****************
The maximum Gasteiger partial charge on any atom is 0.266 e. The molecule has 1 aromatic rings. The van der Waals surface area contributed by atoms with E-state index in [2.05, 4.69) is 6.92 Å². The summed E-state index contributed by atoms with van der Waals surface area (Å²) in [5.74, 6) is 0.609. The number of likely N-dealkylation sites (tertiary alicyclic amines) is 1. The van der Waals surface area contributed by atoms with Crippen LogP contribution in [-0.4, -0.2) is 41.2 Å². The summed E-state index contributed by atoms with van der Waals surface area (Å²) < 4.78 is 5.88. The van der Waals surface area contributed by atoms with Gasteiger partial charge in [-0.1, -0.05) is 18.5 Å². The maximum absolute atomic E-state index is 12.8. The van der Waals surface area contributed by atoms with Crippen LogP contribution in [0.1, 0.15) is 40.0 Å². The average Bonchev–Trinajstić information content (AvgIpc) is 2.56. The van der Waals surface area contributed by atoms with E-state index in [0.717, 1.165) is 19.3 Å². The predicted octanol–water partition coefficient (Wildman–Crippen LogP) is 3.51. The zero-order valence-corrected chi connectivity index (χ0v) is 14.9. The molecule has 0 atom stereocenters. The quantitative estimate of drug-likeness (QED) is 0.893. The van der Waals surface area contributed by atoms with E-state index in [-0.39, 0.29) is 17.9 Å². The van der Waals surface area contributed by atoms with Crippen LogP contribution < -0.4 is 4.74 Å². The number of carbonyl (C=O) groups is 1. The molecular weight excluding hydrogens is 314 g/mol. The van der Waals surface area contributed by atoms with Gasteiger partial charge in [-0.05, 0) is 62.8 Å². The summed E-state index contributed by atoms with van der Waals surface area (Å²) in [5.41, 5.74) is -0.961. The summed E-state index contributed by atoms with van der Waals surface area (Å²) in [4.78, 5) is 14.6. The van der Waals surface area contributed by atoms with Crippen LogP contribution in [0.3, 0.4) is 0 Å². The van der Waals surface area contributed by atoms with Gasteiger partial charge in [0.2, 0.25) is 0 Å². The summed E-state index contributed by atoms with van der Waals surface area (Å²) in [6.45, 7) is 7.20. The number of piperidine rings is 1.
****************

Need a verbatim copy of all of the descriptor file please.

The maximum Gasteiger partial charge on any atom is 0.266 e. The molecule has 1 aromatic rings. The van der Waals surface area contributed by atoms with E-state index in [2.05, 4.69) is 6.92 Å². The summed E-state index contributed by atoms with van der Waals surface area (Å²) in [5.74, 6) is 0.609. The number of likely N-dealkylation sites (tertiary alicyclic amines) is 1. The van der Waals surface area contributed by atoms with Crippen LogP contribution in [-0.4, -0.2) is 41.2 Å². The summed E-state index contributed by atoms with van der Waals surface area (Å²) < 4.78 is 5.88. The van der Waals surface area contributed by atoms with Gasteiger partial charge in [-0.1, -0.05) is 18.5 Å². The maximum absolute atomic E-state index is 12.8. The van der Waals surface area contributed by atoms with Crippen LogP contribution in [0.1, 0.15) is 40.0 Å². The average Bonchev–Trinajstić information content (AvgIpc) is 2.56. The van der Waals surface area contributed by atoms with E-state index in [0.717, 1.165) is 19.3 Å². The predicted octanol–water partition coefficient (Wildman–Crippen LogP) is 3.51. The zero-order valence-corrected chi connectivity index (χ0v) is 14.9. The molecule has 0 atom stereocenters. The quantitative estimate of drug-likeness (QED) is 0.893. The van der Waals surface area contributed by atoms with E-state index in [-0.39, 0.29) is 17.9 Å². The van der Waals surface area contributed by atoms with Crippen LogP contribution < -0.4 is 4.74 Å². The number of carbonyl (C=O) groups is 1. The molecular weight excluding hydrogens is 314 g/mol. The van der Waals surface area contributed by atoms with Gasteiger partial charge in [-0.05, 0) is 62.8 Å². The summed E-state index contributed by atoms with van der Waals surface area (Å²) in [5.41, 5.74) is -0.961. The summed E-state index contributed by atoms with van der Waals surface area (Å²) in [4.78, 5) is 14.6. The van der Waals surface area contributed by atoms with Crippen LogP contribution in [0.3, 0.4) is 0 Å². The van der Waals surface area contributed by atoms with Gasteiger partial charge in [0.2, 0.25) is 0 Å². The summed E-state index contributed by atoms with van der Waals surface area (Å²) in [6.45, 7) is 7.20. The number of piperidine rings is 1.